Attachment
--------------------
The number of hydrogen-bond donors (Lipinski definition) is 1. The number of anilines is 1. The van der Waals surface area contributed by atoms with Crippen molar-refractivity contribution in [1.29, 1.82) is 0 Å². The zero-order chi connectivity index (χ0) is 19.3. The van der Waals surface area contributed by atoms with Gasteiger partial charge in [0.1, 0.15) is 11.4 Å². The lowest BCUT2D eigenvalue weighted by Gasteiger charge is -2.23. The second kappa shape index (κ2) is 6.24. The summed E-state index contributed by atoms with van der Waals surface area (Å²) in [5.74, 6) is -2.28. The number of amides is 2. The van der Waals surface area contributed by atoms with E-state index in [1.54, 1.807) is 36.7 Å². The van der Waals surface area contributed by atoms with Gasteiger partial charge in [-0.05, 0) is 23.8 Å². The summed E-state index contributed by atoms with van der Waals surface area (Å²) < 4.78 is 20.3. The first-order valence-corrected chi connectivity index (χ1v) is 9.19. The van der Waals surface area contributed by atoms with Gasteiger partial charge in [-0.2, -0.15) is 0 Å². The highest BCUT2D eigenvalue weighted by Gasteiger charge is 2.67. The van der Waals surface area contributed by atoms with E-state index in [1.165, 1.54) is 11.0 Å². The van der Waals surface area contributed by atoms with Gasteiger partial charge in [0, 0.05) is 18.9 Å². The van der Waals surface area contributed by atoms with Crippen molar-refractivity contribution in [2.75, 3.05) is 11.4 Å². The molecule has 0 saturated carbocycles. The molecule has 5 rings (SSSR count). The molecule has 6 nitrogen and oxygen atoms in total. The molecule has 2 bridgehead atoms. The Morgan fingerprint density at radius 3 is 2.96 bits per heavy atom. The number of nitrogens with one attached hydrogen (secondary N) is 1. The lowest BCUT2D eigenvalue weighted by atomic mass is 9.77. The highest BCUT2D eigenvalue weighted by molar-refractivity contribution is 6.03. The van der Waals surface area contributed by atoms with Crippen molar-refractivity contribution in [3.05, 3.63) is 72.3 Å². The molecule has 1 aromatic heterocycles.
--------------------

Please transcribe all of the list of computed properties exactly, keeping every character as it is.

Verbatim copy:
The number of hydrogen-bond donors (Lipinski definition) is 1. The number of anilines is 1. The van der Waals surface area contributed by atoms with Crippen molar-refractivity contribution in [1.29, 1.82) is 0 Å². The zero-order chi connectivity index (χ0) is 19.3. The van der Waals surface area contributed by atoms with Gasteiger partial charge in [0.1, 0.15) is 11.4 Å². The lowest BCUT2D eigenvalue weighted by Gasteiger charge is -2.23. The second kappa shape index (κ2) is 6.24. The summed E-state index contributed by atoms with van der Waals surface area (Å²) in [5.74, 6) is -2.28. The number of amides is 2. The van der Waals surface area contributed by atoms with E-state index in [1.54, 1.807) is 36.7 Å². The van der Waals surface area contributed by atoms with Gasteiger partial charge in [-0.05, 0) is 23.8 Å². The summed E-state index contributed by atoms with van der Waals surface area (Å²) < 4.78 is 20.3. The first-order valence-corrected chi connectivity index (χ1v) is 9.19. The van der Waals surface area contributed by atoms with Gasteiger partial charge in [-0.2, -0.15) is 0 Å². The highest BCUT2D eigenvalue weighted by Gasteiger charge is 2.67. The van der Waals surface area contributed by atoms with E-state index in [1.165, 1.54) is 11.0 Å². The van der Waals surface area contributed by atoms with Gasteiger partial charge in [0, 0.05) is 18.9 Å². The van der Waals surface area contributed by atoms with Crippen molar-refractivity contribution in [2.75, 3.05) is 11.4 Å². The molecule has 0 saturated carbocycles. The molecule has 5 rings (SSSR count). The molecule has 6 nitrogen and oxygen atoms in total. The molecule has 2 bridgehead atoms. The Morgan fingerprint density at radius 3 is 2.96 bits per heavy atom. The number of nitrogens with one attached hydrogen (secondary N) is 1. The lowest BCUT2D eigenvalue weighted by atomic mass is 9.77. The highest BCUT2D eigenvalue weighted by molar-refractivity contribution is 6.03. The van der Waals surface area contributed by atoms with Crippen molar-refractivity contribution in [3.05, 3.63) is 72.3 Å². The molecule has 1 aromatic heterocycles.